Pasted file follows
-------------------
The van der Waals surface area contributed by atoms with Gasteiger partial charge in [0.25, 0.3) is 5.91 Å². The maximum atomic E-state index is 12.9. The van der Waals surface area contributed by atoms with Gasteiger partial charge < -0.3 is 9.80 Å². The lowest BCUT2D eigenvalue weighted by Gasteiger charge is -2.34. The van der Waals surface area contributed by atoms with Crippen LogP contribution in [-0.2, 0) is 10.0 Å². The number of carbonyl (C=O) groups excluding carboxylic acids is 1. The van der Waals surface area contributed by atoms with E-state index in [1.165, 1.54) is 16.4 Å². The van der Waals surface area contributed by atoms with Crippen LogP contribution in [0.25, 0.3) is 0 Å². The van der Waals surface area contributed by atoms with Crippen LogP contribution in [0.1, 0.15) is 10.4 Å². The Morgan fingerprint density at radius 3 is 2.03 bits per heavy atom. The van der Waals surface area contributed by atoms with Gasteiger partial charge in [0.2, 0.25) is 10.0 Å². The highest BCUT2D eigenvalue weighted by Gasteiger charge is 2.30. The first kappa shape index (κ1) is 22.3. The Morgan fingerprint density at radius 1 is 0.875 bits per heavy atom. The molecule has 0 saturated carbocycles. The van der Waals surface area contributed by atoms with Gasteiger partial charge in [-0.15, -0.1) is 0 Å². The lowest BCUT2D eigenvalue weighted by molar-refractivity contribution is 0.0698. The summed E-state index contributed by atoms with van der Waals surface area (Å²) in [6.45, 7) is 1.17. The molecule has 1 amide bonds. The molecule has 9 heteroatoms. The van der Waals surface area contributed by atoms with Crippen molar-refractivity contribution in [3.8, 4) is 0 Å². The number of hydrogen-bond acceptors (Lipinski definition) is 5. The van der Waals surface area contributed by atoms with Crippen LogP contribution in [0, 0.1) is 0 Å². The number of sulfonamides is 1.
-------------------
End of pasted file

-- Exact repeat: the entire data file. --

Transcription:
The van der Waals surface area contributed by atoms with Gasteiger partial charge in [0.25, 0.3) is 5.91 Å². The maximum atomic E-state index is 12.9. The van der Waals surface area contributed by atoms with Gasteiger partial charge < -0.3 is 9.80 Å². The lowest BCUT2D eigenvalue weighted by Gasteiger charge is -2.34. The van der Waals surface area contributed by atoms with Crippen LogP contribution in [-0.2, 0) is 10.0 Å². The number of carbonyl (C=O) groups excluding carboxylic acids is 1. The van der Waals surface area contributed by atoms with E-state index in [1.165, 1.54) is 16.4 Å². The van der Waals surface area contributed by atoms with Crippen LogP contribution in [0.25, 0.3) is 0 Å². The van der Waals surface area contributed by atoms with Crippen LogP contribution in [0.1, 0.15) is 10.4 Å². The Morgan fingerprint density at radius 3 is 2.03 bits per heavy atom. The van der Waals surface area contributed by atoms with Gasteiger partial charge in [0.2, 0.25) is 10.0 Å². The highest BCUT2D eigenvalue weighted by Gasteiger charge is 2.30. The first kappa shape index (κ1) is 22.3. The Morgan fingerprint density at radius 1 is 0.875 bits per heavy atom. The molecule has 0 saturated carbocycles. The van der Waals surface area contributed by atoms with Gasteiger partial charge in [-0.15, -0.1) is 0 Å². The lowest BCUT2D eigenvalue weighted by molar-refractivity contribution is 0.0698. The summed E-state index contributed by atoms with van der Waals surface area (Å²) in [6.45, 7) is 1.17. The molecule has 1 amide bonds. The molecule has 9 heteroatoms. The van der Waals surface area contributed by atoms with Crippen molar-refractivity contribution in [3.8, 4) is 0 Å². The number of hydrogen-bond acceptors (Lipinski definition) is 5. The van der Waals surface area contributed by atoms with Crippen LogP contribution in [0, 0.1) is 0 Å². The number of sulfonamides is 1.